DO ... leave your project in safe hands. If you've been unable to follow your scientific vision through to completion because it was an ill-conceived project scribbled on beer mats, then it may be best to quietly let it die in peace. However, if it has a fighting chance of making it to publication, it is essential you find a trustworthy student willing to carry the torch onwards. Of course this is if your lab book is easy to follow and raw data clearly identifiable. If, like me, your scientific oeuvre consists of a stack of scrawled Post-it notes and unlabelled photographs, you may have to skip this step, cut everyone's loses, and deny all knowledge of having done any of this research.
DO ... remember to clear up before you go. Tempting as it may be, you can't just sweep off all the mess that has accumulated on your bench into the bin and waltz off into the sunset. Certain points of etiquette must be obeyed. Yes, this includes going through all those abandoned boxes tucked in the back of the freezer that are labelled in a way only yours truly can understand. Don't forget to chuck the vintage bottles of festering liquid on your shelves--making sure you dispose of any hazardous materials correctly, ideally by getting the local safety officer to clean up for you. Finally, it's only polite to offer "still usable" reagents to new students. You'll be long gone by the time they discover your dodgy buffer is responsible for the dismal failure of their intricate purification method.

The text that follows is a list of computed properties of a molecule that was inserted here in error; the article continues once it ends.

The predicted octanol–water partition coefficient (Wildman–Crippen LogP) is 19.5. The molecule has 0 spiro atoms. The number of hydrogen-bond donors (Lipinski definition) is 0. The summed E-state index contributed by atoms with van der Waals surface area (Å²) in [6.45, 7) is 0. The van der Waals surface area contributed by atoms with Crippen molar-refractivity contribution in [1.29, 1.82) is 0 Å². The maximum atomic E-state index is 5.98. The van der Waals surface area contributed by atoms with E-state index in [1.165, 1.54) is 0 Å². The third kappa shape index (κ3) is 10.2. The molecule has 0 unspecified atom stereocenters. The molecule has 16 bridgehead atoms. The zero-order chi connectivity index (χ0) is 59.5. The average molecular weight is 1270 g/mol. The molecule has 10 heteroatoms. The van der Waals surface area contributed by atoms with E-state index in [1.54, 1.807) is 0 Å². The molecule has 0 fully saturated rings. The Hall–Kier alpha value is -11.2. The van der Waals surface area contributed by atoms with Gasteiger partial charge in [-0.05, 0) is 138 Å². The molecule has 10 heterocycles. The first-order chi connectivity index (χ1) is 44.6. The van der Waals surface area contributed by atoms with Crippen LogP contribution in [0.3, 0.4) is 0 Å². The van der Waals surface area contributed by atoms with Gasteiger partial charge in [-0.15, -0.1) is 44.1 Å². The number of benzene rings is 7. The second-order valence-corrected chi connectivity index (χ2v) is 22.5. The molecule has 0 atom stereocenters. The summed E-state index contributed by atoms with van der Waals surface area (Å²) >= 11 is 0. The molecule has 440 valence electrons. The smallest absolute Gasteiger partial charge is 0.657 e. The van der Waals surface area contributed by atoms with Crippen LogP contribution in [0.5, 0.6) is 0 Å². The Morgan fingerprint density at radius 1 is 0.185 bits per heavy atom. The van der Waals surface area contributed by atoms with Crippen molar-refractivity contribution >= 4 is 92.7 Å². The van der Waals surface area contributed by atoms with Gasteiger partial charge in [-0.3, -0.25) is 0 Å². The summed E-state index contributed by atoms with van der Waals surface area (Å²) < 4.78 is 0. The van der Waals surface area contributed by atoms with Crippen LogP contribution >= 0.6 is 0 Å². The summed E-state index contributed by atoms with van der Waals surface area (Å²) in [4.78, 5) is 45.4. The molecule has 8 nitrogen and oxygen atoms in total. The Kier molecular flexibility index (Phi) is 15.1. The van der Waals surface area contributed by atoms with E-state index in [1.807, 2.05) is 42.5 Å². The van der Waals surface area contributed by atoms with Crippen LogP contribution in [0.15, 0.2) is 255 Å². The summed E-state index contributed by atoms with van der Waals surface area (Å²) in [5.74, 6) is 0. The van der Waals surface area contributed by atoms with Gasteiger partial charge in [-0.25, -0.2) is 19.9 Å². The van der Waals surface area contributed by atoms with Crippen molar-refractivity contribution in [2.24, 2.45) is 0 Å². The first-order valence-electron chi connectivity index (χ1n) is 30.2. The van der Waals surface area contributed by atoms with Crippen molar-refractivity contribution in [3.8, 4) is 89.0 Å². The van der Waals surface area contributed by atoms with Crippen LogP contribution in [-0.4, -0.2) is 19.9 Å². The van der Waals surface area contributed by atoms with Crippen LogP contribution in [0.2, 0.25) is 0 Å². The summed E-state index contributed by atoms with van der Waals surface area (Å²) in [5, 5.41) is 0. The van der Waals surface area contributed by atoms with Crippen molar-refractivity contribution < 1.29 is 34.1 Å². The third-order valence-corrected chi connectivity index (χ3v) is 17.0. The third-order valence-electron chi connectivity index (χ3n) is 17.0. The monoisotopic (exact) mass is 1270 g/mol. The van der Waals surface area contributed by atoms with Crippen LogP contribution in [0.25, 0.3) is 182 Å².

DON'T ... clear up too well. A little piece of you stays in every lab you've ever been in. From my scrawled notes ("If you use the last aliquot PLEASE tell me or I'll break your legs!") to the dubious stains on the bench, I'd like to think I've made an indelible mark on the world of science. To make sure, I've donated to the lab unique mementoes of my passage such as the giant fungus grown in a jar for the entire duration of my PhD. In the absence of proper publications, I hope my colleagues will look upon these endearing treasures as my lasting contribution to the great body of science.